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Health Risks Associated with Occupational Exposure to Ambient Air Pollution in Commercial Drivers: A Systematic Review

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Lawin, Herve, Ayi Fanou, Lucie, Hinson, Antoine, Stolbrink, Marie, Houngbegnon, Parfait, Kedote, Nonvignon, Fayomi, Benjamin, Kagima, JacqueliNE, Katoto, Patrick, Ouendo, Edgard and Mortimer, Kevin ORCID: https://orcid.org/0000-0002-8118-8871 (2018) 'Health Risks Associated with Occupational Exposure to Ambient Air Pollution in Commercial Drivers: A Systematic Review'. International Journal of Environmental Research and Public Health, Vol 15, Issue 9, p. 2039.

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Abstract

Ambient air pollution is a major global health problem and commercial drivers are particularly exposed to it. As no systematic assessment of the health risks associated with occupational exposure to ambient air pollution in this population had yet been carried out, we conducted a systematic review using a protocol-driven strategy. Papers published from inception to April 20, 2018 in MEDLINE, EMBASE, CINAHL, African journals online, the Cochrane library, ISRCTN WHO ICTRP, and the Web of Science and Scopus databases were screened for inclusion by two independent reviewers. Original articles with at least an available abstract in English or French were included. The initial search retrieved 1454 published articles of which 20 articles were included. Three studies reported a significant difference in white blood cells (106/L) among commercial motorcyclists compared to rural inhabitants (5.041 ± 1.209 vs. 5.900 ± 1.213, p = 0.001), an increased risk of lung cancer (RR = 1.6, 95%CI 1.5–1.8) in bus drivers and an increased standardized mortality ratio (SMR) in bus drivers from Hodgkin’s lymphoma (SMR 2.17, 95%CI 1.19–3.87) compared to white-collar workers. Other studies also found that drivers had more oxidative DNA damage and chromosome breaks. Four papers failed to demonstrate that the drivers were more exposed to air pollution than the controls. Three other studies also reported no significant difference in lung function parameters and respiratory symptoms. The genetic polymorphisms of detoxifying enzymes were also not homogeneously distributed compared to the controls. There is some evidence that occupational exposure to ambient air pollution among commercial drivers is associated with adverse health outcomes, but the existing literature is limited, with few studies on small sample size, methodological weaknesses, and contradictory findings—thus, further research is recommended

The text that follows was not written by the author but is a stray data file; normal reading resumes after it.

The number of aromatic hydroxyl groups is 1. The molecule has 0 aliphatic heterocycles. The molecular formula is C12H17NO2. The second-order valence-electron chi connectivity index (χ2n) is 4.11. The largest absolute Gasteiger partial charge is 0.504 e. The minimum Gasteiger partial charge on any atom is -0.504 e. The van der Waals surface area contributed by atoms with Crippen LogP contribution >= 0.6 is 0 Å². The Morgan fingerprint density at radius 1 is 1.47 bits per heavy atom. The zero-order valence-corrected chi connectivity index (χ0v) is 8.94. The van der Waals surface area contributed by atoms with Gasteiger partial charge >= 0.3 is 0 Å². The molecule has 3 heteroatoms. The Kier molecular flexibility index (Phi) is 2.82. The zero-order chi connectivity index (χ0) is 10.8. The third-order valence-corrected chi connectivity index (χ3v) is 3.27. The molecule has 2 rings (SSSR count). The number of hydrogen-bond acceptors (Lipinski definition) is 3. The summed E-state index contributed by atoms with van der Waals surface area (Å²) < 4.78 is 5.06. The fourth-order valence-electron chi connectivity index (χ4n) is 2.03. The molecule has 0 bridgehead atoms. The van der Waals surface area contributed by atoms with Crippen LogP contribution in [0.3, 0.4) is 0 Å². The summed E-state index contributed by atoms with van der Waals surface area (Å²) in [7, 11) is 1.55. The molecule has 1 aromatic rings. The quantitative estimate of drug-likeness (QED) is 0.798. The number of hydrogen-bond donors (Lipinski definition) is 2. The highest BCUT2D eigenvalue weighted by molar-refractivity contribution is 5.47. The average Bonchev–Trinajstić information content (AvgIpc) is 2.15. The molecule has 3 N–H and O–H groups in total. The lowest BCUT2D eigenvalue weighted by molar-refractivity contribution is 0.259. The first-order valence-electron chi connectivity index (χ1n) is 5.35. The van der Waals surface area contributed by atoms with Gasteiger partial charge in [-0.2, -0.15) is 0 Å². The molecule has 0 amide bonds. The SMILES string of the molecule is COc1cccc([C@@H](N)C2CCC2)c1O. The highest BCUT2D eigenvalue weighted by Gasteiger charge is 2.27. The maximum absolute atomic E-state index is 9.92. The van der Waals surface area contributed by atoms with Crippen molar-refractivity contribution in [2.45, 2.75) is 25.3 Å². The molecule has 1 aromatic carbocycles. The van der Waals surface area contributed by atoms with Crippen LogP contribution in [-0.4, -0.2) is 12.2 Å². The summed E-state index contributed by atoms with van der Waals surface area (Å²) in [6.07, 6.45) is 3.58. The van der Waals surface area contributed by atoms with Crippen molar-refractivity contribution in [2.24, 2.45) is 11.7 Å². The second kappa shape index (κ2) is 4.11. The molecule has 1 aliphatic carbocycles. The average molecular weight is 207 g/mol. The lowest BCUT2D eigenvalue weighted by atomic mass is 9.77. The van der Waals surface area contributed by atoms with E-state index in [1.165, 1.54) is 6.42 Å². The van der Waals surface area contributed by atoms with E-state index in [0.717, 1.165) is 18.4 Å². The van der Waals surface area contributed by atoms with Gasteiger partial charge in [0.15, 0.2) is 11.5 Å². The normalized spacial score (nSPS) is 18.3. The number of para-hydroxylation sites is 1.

Item Type: Article
Subjects: WA Public Health > Air pollution > WA 750 Air sanitation and hygiene
WA Public Health > Air pollution > WA 754 Pollution and pollutants (incl. tobacco pollution; passive smoking)
Faculty: Department: Clinical Sciences & International Health > Clinical Sciences Department
Digital Object Identifer (DOI): https://doi.org/10.3390/ijerph15092039
SWORD Depositor: JISC Pubrouter
Depositing User: Stacy Murtagh
Date Deposited: 28 Sep 2018 07:37
Last Modified: 28 Sep 2018 07:37
URI: https://archive.lstmed.ac.uk/id/eprint/9393

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